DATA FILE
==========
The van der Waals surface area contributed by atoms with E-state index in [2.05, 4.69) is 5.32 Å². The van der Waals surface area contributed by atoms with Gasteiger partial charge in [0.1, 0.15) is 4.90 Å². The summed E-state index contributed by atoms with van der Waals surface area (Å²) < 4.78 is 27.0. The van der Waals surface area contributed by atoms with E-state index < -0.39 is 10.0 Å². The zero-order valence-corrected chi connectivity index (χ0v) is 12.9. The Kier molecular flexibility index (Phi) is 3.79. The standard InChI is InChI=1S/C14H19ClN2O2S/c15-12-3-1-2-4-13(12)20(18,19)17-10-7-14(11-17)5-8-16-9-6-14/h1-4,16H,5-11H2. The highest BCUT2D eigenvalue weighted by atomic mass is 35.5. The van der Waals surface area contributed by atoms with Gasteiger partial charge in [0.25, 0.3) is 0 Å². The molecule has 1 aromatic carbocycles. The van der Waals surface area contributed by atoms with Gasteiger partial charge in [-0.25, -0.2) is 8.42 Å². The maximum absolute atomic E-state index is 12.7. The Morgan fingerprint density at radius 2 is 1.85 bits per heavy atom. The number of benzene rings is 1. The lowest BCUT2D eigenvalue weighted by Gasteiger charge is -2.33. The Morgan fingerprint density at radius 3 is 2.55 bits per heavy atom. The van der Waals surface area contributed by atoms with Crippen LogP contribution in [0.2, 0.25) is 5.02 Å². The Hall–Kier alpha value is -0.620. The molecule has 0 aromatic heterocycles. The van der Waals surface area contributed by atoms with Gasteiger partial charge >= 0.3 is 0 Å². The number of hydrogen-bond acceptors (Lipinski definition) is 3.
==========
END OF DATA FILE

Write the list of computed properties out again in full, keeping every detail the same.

The van der Waals surface area contributed by atoms with E-state index in [2.05, 4.69) is 5.32 Å². The van der Waals surface area contributed by atoms with Gasteiger partial charge in [0.1, 0.15) is 4.90 Å². The summed E-state index contributed by atoms with van der Waals surface area (Å²) < 4.78 is 27.0. The van der Waals surface area contributed by atoms with E-state index < -0.39 is 10.0 Å². The zero-order valence-corrected chi connectivity index (χ0v) is 12.9. The Kier molecular flexibility index (Phi) is 3.79. The standard InChI is InChI=1S/C14H19ClN2O2S/c15-12-3-1-2-4-13(12)20(18,19)17-10-7-14(11-17)5-8-16-9-6-14/h1-4,16H,5-11H2. The highest BCUT2D eigenvalue weighted by atomic mass is 35.5. The van der Waals surface area contributed by atoms with Gasteiger partial charge in [0.25, 0.3) is 0 Å². The molecule has 1 aromatic carbocycles. The van der Waals surface area contributed by atoms with Gasteiger partial charge in [-0.25, -0.2) is 8.42 Å². The maximum absolute atomic E-state index is 12.7. The Morgan fingerprint density at radius 2 is 1.85 bits per heavy atom. The number of benzene rings is 1. The lowest BCUT2D eigenvalue weighted by Gasteiger charge is -2.33. The Morgan fingerprint density at radius 3 is 2.55 bits per heavy atom. The van der Waals surface area contributed by atoms with Crippen LogP contribution in [0.2, 0.25) is 5.02 Å². The Hall–Kier alpha value is -0.620. The molecule has 0 aromatic heterocycles. The van der Waals surface area contributed by atoms with Gasteiger partial charge >= 0.3 is 0 Å². The number of hydrogen-bond acceptors (Lipinski definition) is 3.